A complete guide to AED defibrillators training, use and their operation


Automatic external defibrillators (AEDs) are a vital piece of equipment that anyone can use to save the life of someone who has experienced a sudden cardiac arrest. They are becoming much more common in work places as part of first aid training and more accessible in public spaces across the UK.  If used promptly and correctly, they can significantly increase the chances of survival, especially when used in conjunction with cardio pulmonary resuscitation (CPR). However, not everyone knows how to use one. Here is our helpful guide to AED defibrillators training, use and operation.

Do I need an AED Defibrillator ?

As a general rule we would advise that any organisation; school, charity, construction site, hotel, office, manufacturing site. If they have the ability to buy an AED defibrillator we would recommend it would be a sound investment for the welfare of their staff, visitors and customers. Irrespective of any risk assessment process which takes place, even if the likelihood of a person having a sudden cardiac event is extremely small in your organisation, the most likely outcome if quick access to a defibrillator is not available, is the casualty not surviving.

It is not a legal requirement to perform a risk assessment for purchasing an AED defibrillator, but it is regarded as good practice.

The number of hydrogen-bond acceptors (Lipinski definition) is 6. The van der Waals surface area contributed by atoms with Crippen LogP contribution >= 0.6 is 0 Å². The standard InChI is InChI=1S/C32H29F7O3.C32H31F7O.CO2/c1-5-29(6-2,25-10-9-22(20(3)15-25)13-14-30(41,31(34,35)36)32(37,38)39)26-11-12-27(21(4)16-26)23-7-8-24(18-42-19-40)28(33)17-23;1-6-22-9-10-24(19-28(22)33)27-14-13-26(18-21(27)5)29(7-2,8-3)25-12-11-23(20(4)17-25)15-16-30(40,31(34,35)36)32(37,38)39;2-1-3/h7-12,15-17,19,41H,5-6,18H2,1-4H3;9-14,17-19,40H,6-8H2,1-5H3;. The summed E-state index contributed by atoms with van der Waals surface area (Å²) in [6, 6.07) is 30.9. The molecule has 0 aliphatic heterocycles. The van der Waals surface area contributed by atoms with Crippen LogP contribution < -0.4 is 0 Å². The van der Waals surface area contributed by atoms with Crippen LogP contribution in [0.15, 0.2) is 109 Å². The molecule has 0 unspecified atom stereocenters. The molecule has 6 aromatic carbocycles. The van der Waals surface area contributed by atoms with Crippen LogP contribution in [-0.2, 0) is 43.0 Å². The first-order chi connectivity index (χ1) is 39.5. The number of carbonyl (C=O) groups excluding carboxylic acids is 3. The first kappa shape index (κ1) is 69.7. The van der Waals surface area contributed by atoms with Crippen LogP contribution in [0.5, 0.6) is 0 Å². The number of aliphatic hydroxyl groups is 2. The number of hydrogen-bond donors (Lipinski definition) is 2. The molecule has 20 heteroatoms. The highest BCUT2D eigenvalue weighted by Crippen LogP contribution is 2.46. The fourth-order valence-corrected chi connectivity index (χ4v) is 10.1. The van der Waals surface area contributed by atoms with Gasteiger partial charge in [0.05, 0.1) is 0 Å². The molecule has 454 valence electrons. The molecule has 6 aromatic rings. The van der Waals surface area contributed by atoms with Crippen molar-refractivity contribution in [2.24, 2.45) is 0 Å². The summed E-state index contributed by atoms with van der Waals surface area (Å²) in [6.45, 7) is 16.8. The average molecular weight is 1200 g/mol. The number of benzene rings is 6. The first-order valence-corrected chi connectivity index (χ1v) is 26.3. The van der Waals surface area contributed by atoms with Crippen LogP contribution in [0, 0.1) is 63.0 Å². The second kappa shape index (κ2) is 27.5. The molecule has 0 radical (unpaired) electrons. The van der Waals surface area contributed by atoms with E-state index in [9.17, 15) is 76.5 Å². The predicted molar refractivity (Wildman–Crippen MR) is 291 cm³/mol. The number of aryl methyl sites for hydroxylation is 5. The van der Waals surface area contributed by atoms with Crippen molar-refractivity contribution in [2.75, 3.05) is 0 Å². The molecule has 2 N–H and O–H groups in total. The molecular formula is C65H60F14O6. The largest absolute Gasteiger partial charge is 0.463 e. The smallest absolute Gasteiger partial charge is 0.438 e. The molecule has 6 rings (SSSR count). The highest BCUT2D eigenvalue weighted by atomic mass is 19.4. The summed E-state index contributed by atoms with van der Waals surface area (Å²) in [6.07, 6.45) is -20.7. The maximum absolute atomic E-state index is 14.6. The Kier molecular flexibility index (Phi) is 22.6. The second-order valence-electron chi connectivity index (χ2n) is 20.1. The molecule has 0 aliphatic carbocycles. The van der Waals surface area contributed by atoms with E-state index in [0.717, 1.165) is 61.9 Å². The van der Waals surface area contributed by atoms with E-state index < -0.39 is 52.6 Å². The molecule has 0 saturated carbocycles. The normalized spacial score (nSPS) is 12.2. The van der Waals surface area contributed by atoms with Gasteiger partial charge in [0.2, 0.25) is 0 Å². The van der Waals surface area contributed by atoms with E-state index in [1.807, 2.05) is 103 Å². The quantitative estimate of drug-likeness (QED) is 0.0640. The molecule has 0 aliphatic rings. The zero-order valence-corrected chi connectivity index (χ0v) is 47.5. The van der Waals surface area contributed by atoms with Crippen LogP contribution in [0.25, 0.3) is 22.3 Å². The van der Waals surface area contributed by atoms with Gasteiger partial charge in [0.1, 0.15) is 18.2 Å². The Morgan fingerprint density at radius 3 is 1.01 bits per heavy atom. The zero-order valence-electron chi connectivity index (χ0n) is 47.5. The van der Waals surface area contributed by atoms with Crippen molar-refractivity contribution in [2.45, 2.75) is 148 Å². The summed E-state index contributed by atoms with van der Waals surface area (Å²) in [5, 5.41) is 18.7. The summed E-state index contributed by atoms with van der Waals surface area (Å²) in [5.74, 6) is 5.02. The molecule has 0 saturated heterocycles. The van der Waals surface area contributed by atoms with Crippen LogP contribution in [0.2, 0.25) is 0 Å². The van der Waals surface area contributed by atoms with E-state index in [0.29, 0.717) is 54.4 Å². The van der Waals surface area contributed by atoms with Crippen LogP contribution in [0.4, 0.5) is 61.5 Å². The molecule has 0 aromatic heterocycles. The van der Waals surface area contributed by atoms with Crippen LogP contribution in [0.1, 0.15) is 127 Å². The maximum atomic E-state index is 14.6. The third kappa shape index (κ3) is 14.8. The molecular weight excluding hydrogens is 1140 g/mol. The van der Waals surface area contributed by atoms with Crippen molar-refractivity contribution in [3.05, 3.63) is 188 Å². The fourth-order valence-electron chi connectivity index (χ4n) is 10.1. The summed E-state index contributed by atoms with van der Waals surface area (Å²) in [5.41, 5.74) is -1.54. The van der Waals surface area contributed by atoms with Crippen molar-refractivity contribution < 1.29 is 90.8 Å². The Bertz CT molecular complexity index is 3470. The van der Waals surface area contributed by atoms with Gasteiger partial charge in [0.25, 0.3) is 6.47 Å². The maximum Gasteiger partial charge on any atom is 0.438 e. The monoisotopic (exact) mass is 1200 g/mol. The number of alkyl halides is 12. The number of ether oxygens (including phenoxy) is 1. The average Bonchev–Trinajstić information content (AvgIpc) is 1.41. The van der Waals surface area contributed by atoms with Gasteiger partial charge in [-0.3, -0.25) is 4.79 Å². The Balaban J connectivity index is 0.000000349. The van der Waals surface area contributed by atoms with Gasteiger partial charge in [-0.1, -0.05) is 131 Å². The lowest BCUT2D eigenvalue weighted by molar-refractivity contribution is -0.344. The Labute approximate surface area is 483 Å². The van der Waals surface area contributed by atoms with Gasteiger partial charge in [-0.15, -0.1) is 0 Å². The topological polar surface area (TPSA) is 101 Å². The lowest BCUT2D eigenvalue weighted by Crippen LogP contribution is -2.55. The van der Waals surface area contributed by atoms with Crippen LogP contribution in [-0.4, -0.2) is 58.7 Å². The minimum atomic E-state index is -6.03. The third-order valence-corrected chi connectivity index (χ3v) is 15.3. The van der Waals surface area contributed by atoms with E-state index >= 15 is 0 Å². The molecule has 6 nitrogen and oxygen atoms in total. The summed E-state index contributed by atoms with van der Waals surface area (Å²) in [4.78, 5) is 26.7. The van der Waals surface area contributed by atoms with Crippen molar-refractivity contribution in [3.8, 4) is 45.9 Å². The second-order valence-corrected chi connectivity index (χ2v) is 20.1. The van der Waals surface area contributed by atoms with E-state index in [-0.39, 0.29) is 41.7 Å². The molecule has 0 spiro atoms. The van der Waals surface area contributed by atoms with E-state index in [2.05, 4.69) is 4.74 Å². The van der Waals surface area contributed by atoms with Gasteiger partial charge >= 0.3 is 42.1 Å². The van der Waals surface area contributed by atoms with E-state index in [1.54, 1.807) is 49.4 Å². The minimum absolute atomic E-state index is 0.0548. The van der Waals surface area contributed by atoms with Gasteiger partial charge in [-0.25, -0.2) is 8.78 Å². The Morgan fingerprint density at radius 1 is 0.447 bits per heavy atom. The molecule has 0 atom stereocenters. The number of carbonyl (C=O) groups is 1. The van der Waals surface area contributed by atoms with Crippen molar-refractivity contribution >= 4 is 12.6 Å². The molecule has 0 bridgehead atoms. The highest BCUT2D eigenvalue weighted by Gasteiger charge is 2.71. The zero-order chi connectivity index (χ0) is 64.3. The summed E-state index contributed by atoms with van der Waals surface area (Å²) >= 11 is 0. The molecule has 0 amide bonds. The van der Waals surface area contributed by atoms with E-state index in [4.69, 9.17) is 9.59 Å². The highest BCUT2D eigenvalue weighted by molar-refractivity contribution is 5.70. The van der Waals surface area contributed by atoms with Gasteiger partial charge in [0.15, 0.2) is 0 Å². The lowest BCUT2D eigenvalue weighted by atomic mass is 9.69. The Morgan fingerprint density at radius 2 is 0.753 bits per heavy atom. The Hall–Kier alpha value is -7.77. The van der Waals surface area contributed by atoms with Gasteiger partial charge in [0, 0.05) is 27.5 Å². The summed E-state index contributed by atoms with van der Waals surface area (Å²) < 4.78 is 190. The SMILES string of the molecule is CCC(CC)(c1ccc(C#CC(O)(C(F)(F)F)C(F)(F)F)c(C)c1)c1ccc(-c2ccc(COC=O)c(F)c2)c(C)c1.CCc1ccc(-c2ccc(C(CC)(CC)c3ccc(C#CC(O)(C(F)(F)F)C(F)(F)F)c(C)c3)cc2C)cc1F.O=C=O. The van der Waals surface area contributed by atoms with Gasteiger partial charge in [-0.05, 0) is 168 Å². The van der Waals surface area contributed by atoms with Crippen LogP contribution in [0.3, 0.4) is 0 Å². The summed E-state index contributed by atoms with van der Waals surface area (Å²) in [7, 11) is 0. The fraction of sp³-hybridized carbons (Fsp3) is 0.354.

Should my company install an AED?

To decide whether or not you need an AED, you need to look at the potential risk of a cardiac arrest on your premises. According to the Resuscitation Council article ‘Do I need an AED?’ all organisations need ‘to take precautions to reduce foreseeable risks’, including ‘considering the risk of a cardiac arrest occurring in the workplace’.

How to Perform an AED Risk Assessment

The level of risk is assessed by determining the chances of a sudden cardiac arrest, and multiplying this by the potential severity of the outcome. The likelihood is worked out on a scale of 1-5 by considering several factors, such as:

  • The volume of people present or visiting the premises (the greater the number of people, the greater the risk)
  • The age of these people (older people are at an increased risk of SCA)
  • The type of location (busy, stressful locations, such as airports are more likely to produce the circumstances for a SCA)
  •  Do you work in a multi occupancy building with quick access to an AED defibrillator